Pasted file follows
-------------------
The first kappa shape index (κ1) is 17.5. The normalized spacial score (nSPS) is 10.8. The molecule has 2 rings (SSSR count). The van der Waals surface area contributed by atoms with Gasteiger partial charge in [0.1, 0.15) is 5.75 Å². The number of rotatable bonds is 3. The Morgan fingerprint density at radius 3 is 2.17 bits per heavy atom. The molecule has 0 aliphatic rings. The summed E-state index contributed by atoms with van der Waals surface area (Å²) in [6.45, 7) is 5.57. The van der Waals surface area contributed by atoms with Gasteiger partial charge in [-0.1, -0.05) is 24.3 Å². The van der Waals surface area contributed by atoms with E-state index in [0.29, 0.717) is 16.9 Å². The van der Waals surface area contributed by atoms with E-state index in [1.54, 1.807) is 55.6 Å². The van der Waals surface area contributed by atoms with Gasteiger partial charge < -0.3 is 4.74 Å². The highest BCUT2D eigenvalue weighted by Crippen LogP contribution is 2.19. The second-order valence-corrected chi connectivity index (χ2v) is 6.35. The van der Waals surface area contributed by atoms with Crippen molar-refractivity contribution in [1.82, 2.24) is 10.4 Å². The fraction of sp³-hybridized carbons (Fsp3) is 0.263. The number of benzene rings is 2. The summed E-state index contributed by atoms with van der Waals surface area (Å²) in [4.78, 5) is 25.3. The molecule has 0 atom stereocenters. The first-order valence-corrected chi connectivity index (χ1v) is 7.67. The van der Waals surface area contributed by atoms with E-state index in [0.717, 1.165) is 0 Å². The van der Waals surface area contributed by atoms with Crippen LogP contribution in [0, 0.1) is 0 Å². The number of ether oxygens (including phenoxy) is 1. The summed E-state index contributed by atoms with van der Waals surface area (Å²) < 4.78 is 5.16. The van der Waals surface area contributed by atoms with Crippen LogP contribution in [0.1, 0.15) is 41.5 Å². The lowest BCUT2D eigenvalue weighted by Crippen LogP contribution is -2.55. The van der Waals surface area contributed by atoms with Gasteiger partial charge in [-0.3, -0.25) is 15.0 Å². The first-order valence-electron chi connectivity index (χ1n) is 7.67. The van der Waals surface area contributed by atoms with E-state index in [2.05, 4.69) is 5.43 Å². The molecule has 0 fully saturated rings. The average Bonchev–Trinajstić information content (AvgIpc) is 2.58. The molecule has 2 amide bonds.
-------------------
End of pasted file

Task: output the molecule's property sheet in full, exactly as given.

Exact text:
The first kappa shape index (κ1) is 17.5. The normalized spacial score (nSPS) is 10.8. The molecule has 2 rings (SSSR count). The van der Waals surface area contributed by atoms with Gasteiger partial charge in [0.1, 0.15) is 5.75 Å². The number of rotatable bonds is 3. The Morgan fingerprint density at radius 3 is 2.17 bits per heavy atom. The molecule has 0 aliphatic rings. The summed E-state index contributed by atoms with van der Waals surface area (Å²) in [6.45, 7) is 5.57. The van der Waals surface area contributed by atoms with Gasteiger partial charge in [-0.1, -0.05) is 24.3 Å². The van der Waals surface area contributed by atoms with E-state index in [0.29, 0.717) is 16.9 Å². The van der Waals surface area contributed by atoms with E-state index in [1.54, 1.807) is 55.6 Å². The van der Waals surface area contributed by atoms with Gasteiger partial charge < -0.3 is 4.74 Å². The highest BCUT2D eigenvalue weighted by Crippen LogP contribution is 2.19. The second-order valence-corrected chi connectivity index (χ2v) is 6.35. The van der Waals surface area contributed by atoms with Crippen molar-refractivity contribution in [1.82, 2.24) is 10.4 Å². The fraction of sp³-hybridized carbons (Fsp3) is 0.263. The number of benzene rings is 2. The summed E-state index contributed by atoms with van der Waals surface area (Å²) in [4.78, 5) is 25.3. The molecule has 0 atom stereocenters. The first-order valence-corrected chi connectivity index (χ1v) is 7.67. The van der Waals surface area contributed by atoms with E-state index in [0.717, 1.165) is 0 Å². The van der Waals surface area contributed by atoms with Crippen LogP contribution in [0, 0.1) is 0 Å². The number of ether oxygens (including phenoxy) is 1. The summed E-state index contributed by atoms with van der Waals surface area (Å²) < 4.78 is 5.16. The van der Waals surface area contributed by atoms with Crippen LogP contribution in [0.1, 0.15) is 41.5 Å². The lowest BCUT2D eigenvalue weighted by Crippen LogP contribution is -2.55. The van der Waals surface area contributed by atoms with Gasteiger partial charge in [-0.3, -0.25) is 15.0 Å². The first-order valence-electron chi connectivity index (χ1n) is 7.67. The van der Waals surface area contributed by atoms with E-state index in [2.05, 4.69) is 5.43 Å². The molecule has 0 fully saturated rings. The average Bonchev–Trinajstić information content (AvgIpc) is 2.58. The molecule has 2 amide bonds.